I'm surprised that nobody has asked how long your consent to let lasts with your mortgage provider?

Normally it's only a short term thing with the mortgage company wanting you to switch to a buy 2 let mortgage asap (higher interest rates so more profit for them - less for you).
• 00ec25
• By 00ec25 5th Dec 17, 6:46 PM
• 6,380 Posts
• 5,892 Thanks
00ec25
can you elaborate more on why economics of my situation does not make sense please?
Originally posted by lesterxburnham
simple, yes your mortgage is being partially paid off but:
a) not in full
b) you are not making an absolute profit that supplements your income in a meaningful manner whilst you are being taxed on income you don't actually get.
c) you have zero ability to absorb further interest rises
d) you are at risk of having to switch to an even more expensive mortgage product

you are basically playing at being a LL with the long term hope that you will not spend too much money in arriving at the final destination of having a property that was mostly paid for by someone else without it having cost you too much tax in the meantime when the rules change again
Last edited by 00ec25; 06-12-2017 at 4:59 PM.
• westernpromise
• 6th Dec 17, 1:05 PM
• 3,813 Posts
• 4,932 Thanks
westernpromise
simple, yes your mortgage is being partially paid off but:
a) not in full
b) you are not making an absolute profit that supplements your income in a meaningful manner whilst you are being taxed on income you don't actually get.
c) you have zero ability to absorb further interest rises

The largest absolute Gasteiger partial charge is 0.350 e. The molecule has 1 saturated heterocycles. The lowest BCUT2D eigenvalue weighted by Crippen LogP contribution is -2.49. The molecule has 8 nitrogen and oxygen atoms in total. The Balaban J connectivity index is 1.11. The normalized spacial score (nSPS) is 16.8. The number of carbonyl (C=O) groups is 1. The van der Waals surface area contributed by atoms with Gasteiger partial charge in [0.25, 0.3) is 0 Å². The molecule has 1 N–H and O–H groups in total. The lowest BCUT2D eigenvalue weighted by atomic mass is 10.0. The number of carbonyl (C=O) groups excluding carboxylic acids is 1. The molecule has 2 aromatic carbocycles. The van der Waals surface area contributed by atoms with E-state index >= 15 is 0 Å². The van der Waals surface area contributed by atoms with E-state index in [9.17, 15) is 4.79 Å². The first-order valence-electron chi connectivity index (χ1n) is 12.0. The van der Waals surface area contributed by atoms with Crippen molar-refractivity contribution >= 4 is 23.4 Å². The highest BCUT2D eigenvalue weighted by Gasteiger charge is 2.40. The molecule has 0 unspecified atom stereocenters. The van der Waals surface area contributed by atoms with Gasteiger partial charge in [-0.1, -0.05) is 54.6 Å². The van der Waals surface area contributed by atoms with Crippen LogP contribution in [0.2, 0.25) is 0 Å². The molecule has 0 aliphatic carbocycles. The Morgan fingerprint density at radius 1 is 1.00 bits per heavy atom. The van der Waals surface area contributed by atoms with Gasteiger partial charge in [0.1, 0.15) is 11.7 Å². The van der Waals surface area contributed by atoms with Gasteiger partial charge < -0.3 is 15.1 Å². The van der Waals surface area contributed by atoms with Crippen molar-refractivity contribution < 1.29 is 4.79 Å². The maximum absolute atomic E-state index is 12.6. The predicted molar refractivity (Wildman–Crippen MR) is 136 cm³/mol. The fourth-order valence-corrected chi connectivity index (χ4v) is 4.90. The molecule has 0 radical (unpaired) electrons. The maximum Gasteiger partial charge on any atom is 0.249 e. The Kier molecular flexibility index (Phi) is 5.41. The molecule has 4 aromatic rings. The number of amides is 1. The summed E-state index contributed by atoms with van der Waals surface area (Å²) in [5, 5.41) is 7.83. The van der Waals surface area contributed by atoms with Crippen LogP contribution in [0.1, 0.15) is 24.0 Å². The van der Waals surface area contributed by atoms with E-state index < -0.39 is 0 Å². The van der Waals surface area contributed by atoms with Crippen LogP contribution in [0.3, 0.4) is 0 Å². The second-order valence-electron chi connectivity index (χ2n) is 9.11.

d) you are at risk of having to switch to an even more expensive mortgage product

you are basically playing at being a LL with the long term hope that you will not spend too much money in arriving at the final destination of having a property that was mostly paid for by someone else without it having cost you too much tax in the meantime when the rules change again
Originally posted by 00ec25
But apart from that it looks great!
Buying a house, if you believe the market has a way to fall, or if you are paying sill asking prices ( like some sheeple ) or if you are buying in London, is now a massive financial gamble!!!!! - June 8, 2012 by TheCountOfNowhere
• Crashy Time
• 6th Dec 17, 4:52 PM
• 6,065 Posts
• 2,345 Thanks
Crashy Time
• 00ec25
• By 00ec25 6th Dec 17, 5:02 PM
• 6,380 Posts
• 5,892 Thanks
00ec25
once again Crashy posts an unbalanced article written by a journalist who is probably a paid up member of Crashy's house price crash crew

should OP wish to understand the real impact of the tax change, then read the HMRC info
https://www.gov.uk/guidance/changes-to-tax-relief-for-residential-landlords-how-its-worked-out-including-case-studies
• Crashy Time
• 6th Dec 17, 10:17 PM
• 6,065 Posts
• 2,345 Thanks
Crashy Time
once again Crashy posts an unbalanced article written by a journalist who is probably a paid up member of Crashy's house price crash crew

should OP wish to understand the real impact of the tax change, then read the HMRC info
https://www.gov.uk/guidance/changes-to-tax-relief-for-residential-landlords-how-its-worked-out-including-case-studies
Originally posted by 00ec25

Or he could get the "unbalanced" free guide and read the HMRC one to compare the two?